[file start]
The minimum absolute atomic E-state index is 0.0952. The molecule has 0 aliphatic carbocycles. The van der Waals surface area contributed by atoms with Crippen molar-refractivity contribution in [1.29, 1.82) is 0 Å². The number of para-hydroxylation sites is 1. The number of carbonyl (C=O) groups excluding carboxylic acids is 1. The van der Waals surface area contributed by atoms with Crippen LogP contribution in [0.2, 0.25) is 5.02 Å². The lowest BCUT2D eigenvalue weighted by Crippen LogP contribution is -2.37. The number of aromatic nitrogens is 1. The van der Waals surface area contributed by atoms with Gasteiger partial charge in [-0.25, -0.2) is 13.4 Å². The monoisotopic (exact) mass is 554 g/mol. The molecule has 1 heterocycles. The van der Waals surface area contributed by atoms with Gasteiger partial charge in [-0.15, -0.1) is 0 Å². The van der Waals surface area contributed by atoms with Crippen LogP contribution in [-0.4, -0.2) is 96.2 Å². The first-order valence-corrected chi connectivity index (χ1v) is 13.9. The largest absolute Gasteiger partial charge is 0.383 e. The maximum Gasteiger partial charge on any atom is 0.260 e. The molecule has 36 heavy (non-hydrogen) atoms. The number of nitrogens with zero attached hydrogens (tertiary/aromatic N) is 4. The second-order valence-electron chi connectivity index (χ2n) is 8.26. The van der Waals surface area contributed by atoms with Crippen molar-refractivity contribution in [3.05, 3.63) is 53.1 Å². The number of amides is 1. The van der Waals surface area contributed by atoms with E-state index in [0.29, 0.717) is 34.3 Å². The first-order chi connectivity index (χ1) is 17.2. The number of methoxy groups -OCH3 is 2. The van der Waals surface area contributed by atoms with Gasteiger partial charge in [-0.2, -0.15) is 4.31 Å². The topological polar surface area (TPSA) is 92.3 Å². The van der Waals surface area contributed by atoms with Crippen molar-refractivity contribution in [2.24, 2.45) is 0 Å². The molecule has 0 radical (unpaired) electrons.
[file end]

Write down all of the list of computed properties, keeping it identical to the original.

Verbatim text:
The minimum absolute atomic E-state index is 0.0952. The molecule has 0 aliphatic carbocycles. The van der Waals surface area contributed by atoms with Crippen molar-refractivity contribution in [1.29, 1.82) is 0 Å². The number of para-hydroxylation sites is 1. The number of carbonyl (C=O) groups excluding carboxylic acids is 1. The van der Waals surface area contributed by atoms with Crippen LogP contribution in [0.2, 0.25) is 5.02 Å². The lowest BCUT2D eigenvalue weighted by Crippen LogP contribution is -2.37. The number of aromatic nitrogens is 1. The van der Waals surface area contributed by atoms with Gasteiger partial charge in [-0.25, -0.2) is 13.4 Å². The monoisotopic (exact) mass is 554 g/mol. The molecule has 1 heterocycles. The van der Waals surface area contributed by atoms with Gasteiger partial charge in [-0.15, -0.1) is 0 Å². The van der Waals surface area contributed by atoms with Crippen LogP contribution in [-0.4, -0.2) is 96.2 Å². The first-order valence-corrected chi connectivity index (χ1v) is 13.9. The largest absolute Gasteiger partial charge is 0.383 e. The maximum Gasteiger partial charge on any atom is 0.260 e. The molecule has 36 heavy (non-hydrogen) atoms. The number of nitrogens with zero attached hydrogens (tertiary/aromatic N) is 4. The second-order valence-electron chi connectivity index (χ2n) is 8.26. The van der Waals surface area contributed by atoms with Crippen molar-refractivity contribution in [3.05, 3.63) is 53.1 Å². The number of amides is 1. The van der Waals surface area contributed by atoms with E-state index in [0.29, 0.717) is 34.3 Å². The first-order chi connectivity index (χ1) is 17.2. The number of methoxy groups -OCH3 is 2. The van der Waals surface area contributed by atoms with Gasteiger partial charge in [-0.2, -0.15) is 4.31 Å². The topological polar surface area (TPSA) is 92.3 Å². The van der Waals surface area contributed by atoms with Crippen molar-refractivity contribution in [2.24, 2.45) is 0 Å². The molecule has 0 radical (unpaired) electrons.